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5.  Teachers Are Younger:  Now you would think that age is nothing but a number when dealing with professionals, but I know that when I was in school my teachers were older, or shall I say their dress code was.  My teachers hardly wore jeans, always wore dress pants, blouses, and dresses with modest make-up.  Now when you walk into schools there are a lot children that look more mature than their teachers.  It’s hard for urban middle schoolers to respect someone who is the same age as their older siblings.

4.  Teacher Preparation:  I came in as a TAPP (Teacher Alternative Preparation Program) teacher from a different career field, the military, so I had life and work experience.  A lot f the teacher pedagogy that is learned traditionally is valuable, but teaching by the book is a no-go for middle school.  This works well for early childhood educators, but at the middle school level when students are trying to find their identity, you have to play it by ear.  The bricks and mortar way to teacher preparation gives teachers false interpretations of a classroom, so sometimes at the middle school level, teachers don’t last long.  I’ll touch on this later.

3.  Social Media:  There weren’t computers in the classroom 20 years ago.  The classroom equipped with computers was the computer lab and that was the typing class.  We had the old typing lessons that taught you your home row keys and by the end of the semester you learned basic typing skills.  The only phone you had was a house phone.  Now kids of all ages have cellular phones, and some of those phones are better than adult phones.  Social media is how kids communicate, rather than writing friendly notes.  There is a whole new language (text talk) that is being spoken by this generation.  I’m not saying that kids shouldn’t have social media, however in school it is a major distraction.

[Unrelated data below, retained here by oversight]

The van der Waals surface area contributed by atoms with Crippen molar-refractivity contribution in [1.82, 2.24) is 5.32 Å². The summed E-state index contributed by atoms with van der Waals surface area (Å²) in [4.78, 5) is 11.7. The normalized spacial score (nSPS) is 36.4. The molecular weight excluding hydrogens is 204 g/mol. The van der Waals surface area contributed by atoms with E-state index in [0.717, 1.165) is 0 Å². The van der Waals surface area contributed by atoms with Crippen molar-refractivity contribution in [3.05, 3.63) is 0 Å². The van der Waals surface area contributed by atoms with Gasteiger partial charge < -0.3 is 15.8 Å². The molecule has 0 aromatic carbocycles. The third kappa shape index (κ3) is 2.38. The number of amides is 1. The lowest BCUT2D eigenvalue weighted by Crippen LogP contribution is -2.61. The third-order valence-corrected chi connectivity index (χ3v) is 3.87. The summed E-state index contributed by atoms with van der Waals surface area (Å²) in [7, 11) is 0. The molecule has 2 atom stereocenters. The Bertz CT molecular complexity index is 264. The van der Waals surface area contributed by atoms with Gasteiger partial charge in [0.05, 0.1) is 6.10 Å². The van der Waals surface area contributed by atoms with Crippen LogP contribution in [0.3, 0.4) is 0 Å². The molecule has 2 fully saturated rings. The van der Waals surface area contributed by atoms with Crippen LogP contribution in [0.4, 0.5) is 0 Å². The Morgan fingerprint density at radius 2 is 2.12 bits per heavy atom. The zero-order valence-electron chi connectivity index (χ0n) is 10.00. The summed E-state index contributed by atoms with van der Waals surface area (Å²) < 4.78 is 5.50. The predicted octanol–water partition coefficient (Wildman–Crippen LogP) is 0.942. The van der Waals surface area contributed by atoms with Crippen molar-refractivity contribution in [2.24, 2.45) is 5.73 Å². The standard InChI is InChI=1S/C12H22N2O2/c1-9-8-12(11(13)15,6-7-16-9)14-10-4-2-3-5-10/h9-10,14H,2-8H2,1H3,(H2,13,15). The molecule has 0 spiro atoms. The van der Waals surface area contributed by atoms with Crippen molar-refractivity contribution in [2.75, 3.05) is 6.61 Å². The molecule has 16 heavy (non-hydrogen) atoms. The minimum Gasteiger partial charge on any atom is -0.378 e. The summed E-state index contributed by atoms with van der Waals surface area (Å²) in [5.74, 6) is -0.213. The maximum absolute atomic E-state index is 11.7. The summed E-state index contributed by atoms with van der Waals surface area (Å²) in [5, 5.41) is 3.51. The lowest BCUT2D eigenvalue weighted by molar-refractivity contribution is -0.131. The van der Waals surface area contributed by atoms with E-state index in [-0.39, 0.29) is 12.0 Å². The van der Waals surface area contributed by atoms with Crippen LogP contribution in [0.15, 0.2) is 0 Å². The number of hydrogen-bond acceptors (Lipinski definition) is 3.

social-media-manager

2.  Parental Involvement:  Open house, report card pick-up, parent-teacher conferences, athletic events, PTO meetings,  and awards banquets have low parent participation.  I remember being in school and my mom never missed an event.  Now we can barely get a parent to show up for their highly disruptive child.  New age parents are not like parents from decades past.  It is heart-breaking to know that a lot of the students today are raising themselves.  Schools need parents to meet them halfway.

1. Lack of Consistency: I entered into the profession of teaching eight years ago and I am now on my seventh district superintendent.  I live in one city, but teach in another and I see that changeover is more severe in my district.  From formative assessments, progress monitoring tools, academic expectations, and changes in district wide leadership nothing has been placed for longer than two academic years to see progress.  It doesn’t help that new state assessments have changed, so have promotion requirements.  I’m not a strategist, but it appears that once leaders leave the classroom, they become out of touch with the classroom struggle.  Teachers are now simply collecting a check rather than genuinely teaching.  Education represents stability, but in some cases teachers are providing a disservice to their students.